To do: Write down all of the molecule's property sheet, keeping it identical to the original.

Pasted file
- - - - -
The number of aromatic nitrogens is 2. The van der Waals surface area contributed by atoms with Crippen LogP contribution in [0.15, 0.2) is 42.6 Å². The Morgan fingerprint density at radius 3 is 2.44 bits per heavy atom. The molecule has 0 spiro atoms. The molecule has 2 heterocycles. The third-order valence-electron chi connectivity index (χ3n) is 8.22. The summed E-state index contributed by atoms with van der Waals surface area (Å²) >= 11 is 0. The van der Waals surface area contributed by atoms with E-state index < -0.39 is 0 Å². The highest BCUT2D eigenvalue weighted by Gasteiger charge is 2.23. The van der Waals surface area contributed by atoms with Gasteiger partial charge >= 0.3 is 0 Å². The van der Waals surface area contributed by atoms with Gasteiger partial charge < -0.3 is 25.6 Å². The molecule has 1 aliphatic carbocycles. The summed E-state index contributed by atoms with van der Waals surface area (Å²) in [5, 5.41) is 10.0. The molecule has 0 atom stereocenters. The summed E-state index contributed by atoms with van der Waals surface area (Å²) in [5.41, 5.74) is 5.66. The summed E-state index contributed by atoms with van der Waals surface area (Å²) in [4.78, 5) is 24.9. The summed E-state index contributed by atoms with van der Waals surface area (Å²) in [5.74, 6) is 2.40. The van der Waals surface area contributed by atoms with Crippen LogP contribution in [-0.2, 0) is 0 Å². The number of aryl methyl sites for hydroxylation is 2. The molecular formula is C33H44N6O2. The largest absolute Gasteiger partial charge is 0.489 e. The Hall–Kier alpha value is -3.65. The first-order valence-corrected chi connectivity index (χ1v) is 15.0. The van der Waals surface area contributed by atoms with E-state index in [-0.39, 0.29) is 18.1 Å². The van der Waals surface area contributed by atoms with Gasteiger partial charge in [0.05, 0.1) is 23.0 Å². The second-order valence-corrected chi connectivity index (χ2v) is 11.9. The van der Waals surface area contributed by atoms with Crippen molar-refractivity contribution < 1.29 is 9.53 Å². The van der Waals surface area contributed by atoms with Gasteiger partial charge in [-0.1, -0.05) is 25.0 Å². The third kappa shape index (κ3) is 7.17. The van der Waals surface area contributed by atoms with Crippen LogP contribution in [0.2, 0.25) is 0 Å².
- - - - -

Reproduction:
The number of aromatic nitrogens is 2. The van der Waals surface area contributed by atoms with Crippen LogP contribution in [0.15, 0.2) is 42.6 Å². The Morgan fingerprint density at radius 3 is 2.44 bits per heavy atom. The molecule has 0 spiro atoms. The molecule has 2 heterocycles. The third-order valence-electron chi connectivity index (χ3n) is 8.22. The summed E-state index contributed by atoms with van der Waals surface area (Å²) >= 11 is 0. The van der Waals surface area contributed by atoms with E-state index < -0.39 is 0 Å². The highest BCUT2D eigenvalue weighted by Gasteiger charge is 2.23. The van der Waals surface area contributed by atoms with Gasteiger partial charge >= 0.3 is 0 Å². The van der Waals surface area contributed by atoms with Gasteiger partial charge < -0.3 is 25.6 Å². The molecule has 1 aliphatic carbocycles. The summed E-state index contributed by atoms with van der Waals surface area (Å²) in [5, 5.41) is 10.0. The molecule has 0 atom stereocenters. The summed E-state index contributed by atoms with van der Waals surface area (Å²) in [5.41, 5.74) is 5.66. The summed E-state index contributed by atoms with van der Waals surface area (Å²) in [4.78, 5) is 24.9. The summed E-state index contributed by atoms with van der Waals surface area (Å²) in [5.74, 6) is 2.40. The van der Waals surface area contributed by atoms with Crippen LogP contribution in [-0.2, 0) is 0 Å². The number of aryl methyl sites for hydroxylation is 2. The molecular formula is C33H44N6O2. The largest absolute Gasteiger partial charge is 0.489 e. The Hall–Kier alpha value is -3.65. The first-order valence-corrected chi connectivity index (χ1v) is 15.0. The van der Waals surface area contributed by atoms with E-state index in [-0.39, 0.29) is 18.1 Å². The van der Waals surface area contributed by atoms with Gasteiger partial charge in [0.05, 0.1) is 23.0 Å². The second-order valence-corrected chi connectivity index (χ2v) is 11.9. The van der Waals surface area contributed by atoms with Crippen molar-refractivity contribution < 1.29 is 9.53 Å². The van der Waals surface area contributed by atoms with Gasteiger partial charge in [-0.1, -0.05) is 25.0 Å². The third kappa shape index (κ3) is 7.17. The van der Waals surface area contributed by atoms with Crippen LogP contribution in [0.2, 0.25) is 0 Å².